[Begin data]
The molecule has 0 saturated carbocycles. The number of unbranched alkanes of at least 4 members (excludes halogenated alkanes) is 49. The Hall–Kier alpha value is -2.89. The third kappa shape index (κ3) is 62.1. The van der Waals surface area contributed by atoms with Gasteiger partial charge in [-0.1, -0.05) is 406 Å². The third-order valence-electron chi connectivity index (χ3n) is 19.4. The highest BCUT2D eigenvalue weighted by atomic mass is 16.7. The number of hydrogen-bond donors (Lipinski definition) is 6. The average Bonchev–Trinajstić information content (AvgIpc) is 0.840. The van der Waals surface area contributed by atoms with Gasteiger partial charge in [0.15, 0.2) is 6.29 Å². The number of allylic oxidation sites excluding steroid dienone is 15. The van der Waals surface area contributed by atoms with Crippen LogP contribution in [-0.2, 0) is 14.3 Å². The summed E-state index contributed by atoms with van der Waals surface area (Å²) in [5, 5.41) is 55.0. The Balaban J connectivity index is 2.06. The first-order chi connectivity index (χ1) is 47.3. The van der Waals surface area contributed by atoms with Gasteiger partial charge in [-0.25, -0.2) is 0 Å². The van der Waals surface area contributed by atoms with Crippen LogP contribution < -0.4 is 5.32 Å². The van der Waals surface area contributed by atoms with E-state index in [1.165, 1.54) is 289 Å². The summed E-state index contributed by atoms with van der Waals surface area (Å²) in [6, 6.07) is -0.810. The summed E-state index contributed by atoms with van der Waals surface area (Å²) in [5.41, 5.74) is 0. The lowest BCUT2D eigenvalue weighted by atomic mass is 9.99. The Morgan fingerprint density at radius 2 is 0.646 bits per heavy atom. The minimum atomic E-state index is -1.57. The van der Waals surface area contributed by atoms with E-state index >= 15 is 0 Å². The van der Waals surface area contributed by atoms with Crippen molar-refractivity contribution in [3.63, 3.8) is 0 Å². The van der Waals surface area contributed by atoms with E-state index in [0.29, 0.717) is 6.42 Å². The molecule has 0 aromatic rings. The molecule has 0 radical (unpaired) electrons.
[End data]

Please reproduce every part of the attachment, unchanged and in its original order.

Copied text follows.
The molecule has 0 saturated carbocycles. The number of unbranched alkanes of at least 4 members (excludes halogenated alkanes) is 49. The Hall–Kier alpha value is -2.89. The third kappa shape index (κ3) is 62.1. The van der Waals surface area contributed by atoms with Gasteiger partial charge in [-0.1, -0.05) is 406 Å². The third-order valence-electron chi connectivity index (χ3n) is 19.4. The highest BCUT2D eigenvalue weighted by atomic mass is 16.7. The number of hydrogen-bond donors (Lipinski definition) is 6. The average Bonchev–Trinajstić information content (AvgIpc) is 0.840. The van der Waals surface area contributed by atoms with Gasteiger partial charge in [0.15, 0.2) is 6.29 Å². The number of allylic oxidation sites excluding steroid dienone is 15. The van der Waals surface area contributed by atoms with Crippen LogP contribution in [-0.2, 0) is 14.3 Å². The summed E-state index contributed by atoms with van der Waals surface area (Å²) in [5, 5.41) is 55.0. The Balaban J connectivity index is 2.06. The first-order chi connectivity index (χ1) is 47.3. The van der Waals surface area contributed by atoms with Gasteiger partial charge in [-0.25, -0.2) is 0 Å². The van der Waals surface area contributed by atoms with Crippen LogP contribution < -0.4 is 5.32 Å². The van der Waals surface area contributed by atoms with E-state index in [1.165, 1.54) is 289 Å². The summed E-state index contributed by atoms with van der Waals surface area (Å²) in [6, 6.07) is -0.810. The summed E-state index contributed by atoms with van der Waals surface area (Å²) in [5.41, 5.74) is 0. The lowest BCUT2D eigenvalue weighted by atomic mass is 9.99. The Morgan fingerprint density at radius 2 is 0.646 bits per heavy atom. The minimum atomic E-state index is -1.57. The van der Waals surface area contributed by atoms with E-state index >= 15 is 0 Å². The van der Waals surface area contributed by atoms with Crippen molar-refractivity contribution in [3.63, 3.8) is 0 Å². The van der Waals surface area contributed by atoms with E-state index in [0.29, 0.717) is 6.42 Å². The molecule has 0 aromatic rings. The molecule has 0 radical (unpaired) electrons.